Of course, the tricky philosopher lives up to his reputation, twisting words to his benefit, and taking advantage of his abilities to use forbidden and discouraged practices, such as alchemy, to meet his end goal, which turns out to be even more sinister than the demons and Devil are ready to address. What begins as a simple and somewhat-routine contract quickly turns into one with huge-scale repercussions, and the demons are scrambling to decide how to best address this in order to protect not just themselves and their reputation amongst the mortals, but also potentially the world itself.

This novella isn’t as well written as The Last Witness in my opinion, especially the odd decision to switch POV at a few points in the story, which were a jarring and confusing switch, as there was little notification at the time, and you are suddenly left trying to figure out what exactly was happening. The characters, however, were bright and vivid, Salolinus every bit the genius and unsavory character he’s made out to be, and manages to maintain control at almost all times, despite his precarious circumstances.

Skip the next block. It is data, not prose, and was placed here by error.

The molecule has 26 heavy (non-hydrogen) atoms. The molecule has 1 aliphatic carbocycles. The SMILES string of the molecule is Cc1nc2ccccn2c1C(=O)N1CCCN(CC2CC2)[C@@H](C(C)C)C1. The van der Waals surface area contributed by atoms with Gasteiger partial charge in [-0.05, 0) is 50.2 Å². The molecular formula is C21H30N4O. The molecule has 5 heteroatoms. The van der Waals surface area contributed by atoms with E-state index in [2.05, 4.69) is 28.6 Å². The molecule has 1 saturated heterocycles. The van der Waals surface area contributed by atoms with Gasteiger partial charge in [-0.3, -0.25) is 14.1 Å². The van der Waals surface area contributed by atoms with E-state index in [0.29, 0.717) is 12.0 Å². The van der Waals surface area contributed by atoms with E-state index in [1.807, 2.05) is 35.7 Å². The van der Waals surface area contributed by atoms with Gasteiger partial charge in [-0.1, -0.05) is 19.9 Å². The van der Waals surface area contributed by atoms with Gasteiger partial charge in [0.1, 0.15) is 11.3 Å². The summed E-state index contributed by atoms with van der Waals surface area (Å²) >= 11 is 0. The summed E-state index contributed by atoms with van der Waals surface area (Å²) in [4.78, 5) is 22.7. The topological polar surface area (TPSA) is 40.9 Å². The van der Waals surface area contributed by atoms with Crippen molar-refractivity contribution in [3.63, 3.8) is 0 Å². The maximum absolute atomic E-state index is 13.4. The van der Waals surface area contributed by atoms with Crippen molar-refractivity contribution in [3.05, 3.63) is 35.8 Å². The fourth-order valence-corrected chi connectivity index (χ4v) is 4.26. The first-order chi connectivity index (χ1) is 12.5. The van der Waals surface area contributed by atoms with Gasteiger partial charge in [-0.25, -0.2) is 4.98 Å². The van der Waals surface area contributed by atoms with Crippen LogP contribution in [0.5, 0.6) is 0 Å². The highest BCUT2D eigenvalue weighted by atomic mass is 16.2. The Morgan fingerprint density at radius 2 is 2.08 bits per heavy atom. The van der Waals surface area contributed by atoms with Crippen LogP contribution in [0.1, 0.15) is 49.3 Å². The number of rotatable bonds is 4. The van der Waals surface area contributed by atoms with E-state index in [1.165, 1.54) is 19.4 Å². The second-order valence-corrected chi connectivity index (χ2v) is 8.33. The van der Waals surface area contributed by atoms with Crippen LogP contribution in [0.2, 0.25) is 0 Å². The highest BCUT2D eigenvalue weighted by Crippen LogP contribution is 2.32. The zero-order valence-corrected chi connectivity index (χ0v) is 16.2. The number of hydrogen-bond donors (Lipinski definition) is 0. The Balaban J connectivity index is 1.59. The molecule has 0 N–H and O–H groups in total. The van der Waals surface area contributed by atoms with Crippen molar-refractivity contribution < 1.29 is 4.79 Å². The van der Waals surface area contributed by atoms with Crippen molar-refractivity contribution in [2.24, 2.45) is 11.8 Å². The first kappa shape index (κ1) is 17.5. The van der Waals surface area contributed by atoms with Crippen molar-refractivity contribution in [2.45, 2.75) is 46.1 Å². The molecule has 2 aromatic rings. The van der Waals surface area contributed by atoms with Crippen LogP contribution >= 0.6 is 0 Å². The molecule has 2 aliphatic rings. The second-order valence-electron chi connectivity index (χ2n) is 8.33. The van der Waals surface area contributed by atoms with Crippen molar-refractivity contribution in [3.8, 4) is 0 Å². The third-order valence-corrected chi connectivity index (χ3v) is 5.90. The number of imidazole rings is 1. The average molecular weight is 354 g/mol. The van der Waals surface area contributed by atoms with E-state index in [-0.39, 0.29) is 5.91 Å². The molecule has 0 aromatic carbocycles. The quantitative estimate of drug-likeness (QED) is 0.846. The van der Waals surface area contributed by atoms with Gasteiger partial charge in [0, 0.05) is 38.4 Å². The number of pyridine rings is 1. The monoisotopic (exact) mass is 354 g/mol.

So, while not quite as good as The Last Witness, this is yet another quality piece from Parker, as well as Tor.com, who has impressed the hell out of me with their novellas. Some big names, and some really great work by those names, in gorgeous packaging and with fantastic cover arts. The ones that made it to audio are an even bigger bonus (I got through this one in part of a day), and the quality of the production is high as well. I look forward to more, and I feel like I should continue reading Parker’s works, even after the disappointment from the Two of Swords series, which just did not quite hit the mark for me.

Rating: 3.75 / 5

Review – Eleanor by Jason Gurley (2014)